The latest data on Paxlovid come from an interim analysis of 775 adults enrolled on the study. Those taking the drug had an 89% reduction in their combined rate of hospitalisation or death after a month, compared with patients taking a placebo. Fewer than 1% of patients taking the drug needed to be admitted to hospital and none died. In the comparison group, 7% were admitted to hospital and there were seven deaths.
Dr Mikael Dolsten, Pfizer’s chief scientific officer, said: “We were hoping that we had something extraordinary, but it’s rare that you see great drugs come through with almost 90% efficacy and 100% protection for death.”
Those who took part in the study were unvaccinated, had mild to moderate Covid, and were considered at high risk of hospitalisation because of underlying conditions such as obesity, diabetes or heart disease. The treatment began within three to five days of patients displaying symptoms and lasted for five days.
The benefits of the drug led to the trial being stopped early on the recommendation of an independent group of medical specialists.
As with Molnupiravir, which was found to halve hospitalisations and deaths in at-risk patients, paxlovid treatment must be started soon after symptoms appear so that the drug can prevent coronavirus from replicating and spreading in the respiratory system to cause severe disease.
According to Pfizer, a review of safety data in 1,881 patients found side-effects in 19% of those who took paxlovid and in 21% of those who received the placebo.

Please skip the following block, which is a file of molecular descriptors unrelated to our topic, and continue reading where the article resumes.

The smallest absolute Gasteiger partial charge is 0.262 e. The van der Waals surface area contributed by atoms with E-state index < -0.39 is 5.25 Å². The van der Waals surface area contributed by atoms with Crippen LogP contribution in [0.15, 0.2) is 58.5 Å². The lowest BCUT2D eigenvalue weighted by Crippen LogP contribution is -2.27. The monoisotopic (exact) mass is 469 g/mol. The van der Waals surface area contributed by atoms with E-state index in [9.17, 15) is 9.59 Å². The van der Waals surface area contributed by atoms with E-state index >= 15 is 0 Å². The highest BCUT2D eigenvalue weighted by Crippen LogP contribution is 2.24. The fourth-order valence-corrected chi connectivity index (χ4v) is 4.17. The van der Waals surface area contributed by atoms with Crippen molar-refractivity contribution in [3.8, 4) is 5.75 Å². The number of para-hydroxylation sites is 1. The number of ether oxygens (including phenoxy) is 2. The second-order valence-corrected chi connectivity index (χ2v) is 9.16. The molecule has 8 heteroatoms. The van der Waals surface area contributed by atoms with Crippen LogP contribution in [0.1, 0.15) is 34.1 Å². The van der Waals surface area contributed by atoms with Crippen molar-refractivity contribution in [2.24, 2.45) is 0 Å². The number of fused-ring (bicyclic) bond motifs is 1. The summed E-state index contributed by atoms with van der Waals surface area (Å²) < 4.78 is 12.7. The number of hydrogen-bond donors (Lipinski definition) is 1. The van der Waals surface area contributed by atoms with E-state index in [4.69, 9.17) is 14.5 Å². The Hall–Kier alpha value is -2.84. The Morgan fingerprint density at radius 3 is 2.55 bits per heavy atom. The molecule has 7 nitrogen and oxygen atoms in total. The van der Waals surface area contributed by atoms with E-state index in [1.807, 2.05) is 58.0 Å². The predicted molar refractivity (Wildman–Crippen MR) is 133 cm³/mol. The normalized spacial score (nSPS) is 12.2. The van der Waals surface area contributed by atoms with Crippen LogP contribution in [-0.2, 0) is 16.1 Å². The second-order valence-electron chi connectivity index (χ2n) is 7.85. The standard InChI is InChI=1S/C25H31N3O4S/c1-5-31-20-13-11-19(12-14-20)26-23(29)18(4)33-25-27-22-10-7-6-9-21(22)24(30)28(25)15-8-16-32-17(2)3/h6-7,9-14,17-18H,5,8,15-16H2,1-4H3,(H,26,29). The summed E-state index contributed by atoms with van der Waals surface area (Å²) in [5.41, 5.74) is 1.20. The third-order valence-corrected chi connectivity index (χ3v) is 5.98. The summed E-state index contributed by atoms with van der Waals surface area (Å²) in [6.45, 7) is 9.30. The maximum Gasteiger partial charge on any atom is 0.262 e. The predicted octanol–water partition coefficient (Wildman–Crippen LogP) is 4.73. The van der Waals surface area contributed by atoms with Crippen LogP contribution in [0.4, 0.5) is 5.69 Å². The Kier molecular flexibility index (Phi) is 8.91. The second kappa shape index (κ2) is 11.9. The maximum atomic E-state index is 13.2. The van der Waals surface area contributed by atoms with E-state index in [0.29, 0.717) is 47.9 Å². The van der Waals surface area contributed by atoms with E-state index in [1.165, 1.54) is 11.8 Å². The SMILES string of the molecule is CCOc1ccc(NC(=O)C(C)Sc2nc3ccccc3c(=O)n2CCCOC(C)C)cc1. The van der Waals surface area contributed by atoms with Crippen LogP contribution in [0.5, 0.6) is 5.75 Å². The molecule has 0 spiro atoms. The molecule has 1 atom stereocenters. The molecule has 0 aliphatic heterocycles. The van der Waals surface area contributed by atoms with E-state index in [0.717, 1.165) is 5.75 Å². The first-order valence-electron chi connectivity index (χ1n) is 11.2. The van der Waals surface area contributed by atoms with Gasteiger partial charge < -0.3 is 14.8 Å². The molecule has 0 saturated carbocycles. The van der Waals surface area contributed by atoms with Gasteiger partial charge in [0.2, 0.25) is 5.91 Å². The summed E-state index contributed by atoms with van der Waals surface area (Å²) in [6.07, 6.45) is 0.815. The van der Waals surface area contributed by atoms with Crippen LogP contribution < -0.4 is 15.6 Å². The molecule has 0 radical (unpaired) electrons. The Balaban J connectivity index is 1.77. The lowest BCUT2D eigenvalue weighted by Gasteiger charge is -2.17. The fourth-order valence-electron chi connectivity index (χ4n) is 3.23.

Although supplies of the pill are due in the UK early next year, the treatment has yet to be approved by medicines regulators.
Dr Siu Ping Lam, the director of licensing at the Medicines and Healthcare products Regulatory Agency (MHRA), said: “We look forward to receiving an application from Pfizer for their antiviral [Paxlovid]. As with any medicine, it would only be approved if the expected standards of quality, safety and effectiveness have been met.”
Molnupiravir works by interfering with the coronavirus’s genetic code, a novel approach to disrupting the virus, while Pfizer’s drug belongs to a much older family of antiviral drugs known as protease inhibitors, which revolutionised the treatment of HIV and hepatitis C. Protease inhibitors block a key enzyme that viruses need to multiply in the body.
Prof Jonathan Ball, a molecular virologist at the University of Nottingham, said it had taken longer to develop antivirals than vaccines for Covid because the process was more difficult.
“The vaccine platforms had been trialled in humans and so, with a few important tweaks – training them to target the new coronavirus – they were pretty much ready to go into human trials,” he said.
“With antivirals, the process is more laborious. You have to show that the drug inhibits the virus in the lab, and in the case of a totally new drug – show that it’s safe. First in animals then humans. This all takes time,’ he added. “Even the antivirals that are appearing now have been developed for other viruses, so a lot of the preliminary work had already taken place. We must remember this was a virus discovered less than two years ago, so the progress in preventing and treating the infection has been phenomenal.”